A few years back, someone I knew ever so slightly died. Though I didn’t know him well, I knew him to be mean, egoistical and quite a bully.
Stories abounded of his greed including how once he cheated a man out of a piece of land, then sold it at quite a profit. He financed it so when the buyer ran into money woes, he quickly reclaimed it and sold it again. The couple of times I crossed his path, it was not pleasant. So I preferred to steer clear and in that, I was not alone.
News spread quickly he had died in the middle of the night.
Though I’m normally, when not traveling, at home tucked in a corner writing, I happened to be out and about town that day and encountered several who mentioned his death. No one I met cried or expressed sorrow. Each mentioned it, a couple told a personal, hurtful accounting of dealing with him while all just shook their heads and quietly cast forward a knowing look. Not once did I hear, “Bless his heart.”
Though one person did say, “Poor preacher. He’s really got his job cut out for him with this one.”
When his obituary appeared, I read it with amazement. It listed his civic duties, church contributions and a children’s home that had once been touched by his generosity. There was nothing in the words I read resembling the man I knew or the man I heard was known by others. The obit was about a noble, selfless and kind man.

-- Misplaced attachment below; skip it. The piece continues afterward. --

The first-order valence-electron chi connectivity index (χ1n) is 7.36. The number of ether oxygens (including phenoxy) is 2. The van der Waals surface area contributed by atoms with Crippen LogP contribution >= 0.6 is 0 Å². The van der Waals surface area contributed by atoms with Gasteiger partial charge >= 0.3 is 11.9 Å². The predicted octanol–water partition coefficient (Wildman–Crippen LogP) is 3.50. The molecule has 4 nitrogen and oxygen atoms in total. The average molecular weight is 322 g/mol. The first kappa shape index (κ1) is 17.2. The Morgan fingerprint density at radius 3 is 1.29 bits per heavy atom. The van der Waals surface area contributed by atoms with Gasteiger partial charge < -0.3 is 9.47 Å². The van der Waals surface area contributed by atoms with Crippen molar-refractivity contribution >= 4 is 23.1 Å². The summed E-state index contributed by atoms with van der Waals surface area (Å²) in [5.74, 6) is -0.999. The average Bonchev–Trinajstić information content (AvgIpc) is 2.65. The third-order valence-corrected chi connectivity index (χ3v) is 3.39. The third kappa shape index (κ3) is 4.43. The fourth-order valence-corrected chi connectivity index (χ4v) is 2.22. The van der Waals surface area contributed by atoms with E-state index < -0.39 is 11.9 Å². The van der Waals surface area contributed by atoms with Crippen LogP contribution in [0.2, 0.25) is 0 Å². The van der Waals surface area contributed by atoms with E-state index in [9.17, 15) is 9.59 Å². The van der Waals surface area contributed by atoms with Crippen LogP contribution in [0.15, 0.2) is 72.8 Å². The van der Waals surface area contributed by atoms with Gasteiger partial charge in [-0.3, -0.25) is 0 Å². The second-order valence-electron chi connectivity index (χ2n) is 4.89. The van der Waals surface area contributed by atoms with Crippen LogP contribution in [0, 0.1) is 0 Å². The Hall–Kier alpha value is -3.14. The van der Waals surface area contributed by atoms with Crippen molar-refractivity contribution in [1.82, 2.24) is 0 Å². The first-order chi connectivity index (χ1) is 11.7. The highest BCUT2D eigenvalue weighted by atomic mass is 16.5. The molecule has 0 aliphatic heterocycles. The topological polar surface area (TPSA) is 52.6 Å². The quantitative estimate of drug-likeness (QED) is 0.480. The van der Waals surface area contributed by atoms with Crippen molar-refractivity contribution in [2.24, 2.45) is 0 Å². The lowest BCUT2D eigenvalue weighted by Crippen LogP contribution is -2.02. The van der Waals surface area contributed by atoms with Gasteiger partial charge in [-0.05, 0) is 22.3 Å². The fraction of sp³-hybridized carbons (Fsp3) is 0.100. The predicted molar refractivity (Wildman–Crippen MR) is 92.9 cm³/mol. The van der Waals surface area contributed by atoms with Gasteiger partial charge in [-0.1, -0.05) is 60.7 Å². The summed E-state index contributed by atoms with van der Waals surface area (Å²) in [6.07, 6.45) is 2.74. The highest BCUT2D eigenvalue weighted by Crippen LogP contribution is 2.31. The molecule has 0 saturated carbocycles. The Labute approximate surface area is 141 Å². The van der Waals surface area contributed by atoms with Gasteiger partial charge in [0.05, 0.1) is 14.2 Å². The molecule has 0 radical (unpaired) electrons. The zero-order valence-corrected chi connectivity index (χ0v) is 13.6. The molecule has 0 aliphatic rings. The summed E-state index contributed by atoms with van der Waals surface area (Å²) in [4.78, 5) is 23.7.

Four people sent me a copy and asked incredulously, “Did you read this?”
For the rest of the day, I pondered over the obit. Here are the thoughts that circled over and over in my head:
Will I be remembered dramatically different by people than the good things heralded in my “good-bye world” death notice? That was pretty unsettling.
Once I got past that, though, I thought, “Is it possible to hire a public relations firm to manage your image after you’ve departed?”
Now, I spent a portion of my professional life in public relations so I know all about spinning situations and how, if you write enough press releases and fudge the truth enough, it is possible to turn a bad person into a good one. We see that with public figures all the time. To the point, the cynical press will now say, “In an effort to offset his recent public relations nightmare ... ”
You may think I’m crazy but I’ve come to the conclusion that his wealthy family hired a P.R. firm to write his obituary like a star-gone-bad hires a firm to remake her image. Except this would be the first time I’ve seen it done in death.
Or maybe I’m completely off and the person described in those glowing terms existed, but it was just a well-kept secret. Or perhaps that’s the way his family saw him. I’ve known a couple of folks who were mean as all get-out to everyone else but were the softest, most loving person possible to spouse and children.
Nonetheless, when I die, I don’t want to be built up to be more than I was. After seeing that overdone obit, I’ve decided all I’ll need will be a couple of paragraphs to list the necessary facts such as date, time, arrangements and survivors. Even that much is not necessary. That being said, I called together Tink and my sister, Louise, and issued instructions.
“I’m like Mama,” I said. “When I die, just put in the paper, ‘she died.’”
They protested that it wasn’t enough, there was more to be said. And they’re right. When my time comes for my heavenly reward, I hope my obituary will say:
‘She died. And once she went to Disneyland.’
Ronda Rich is the best-selling author of several books, including “There’s A Better Day A-Comin’.” Sign up for her newsletter at www.rondarich.com. Her column appears Tuesdays and on gainesvilletimes.com/ronda.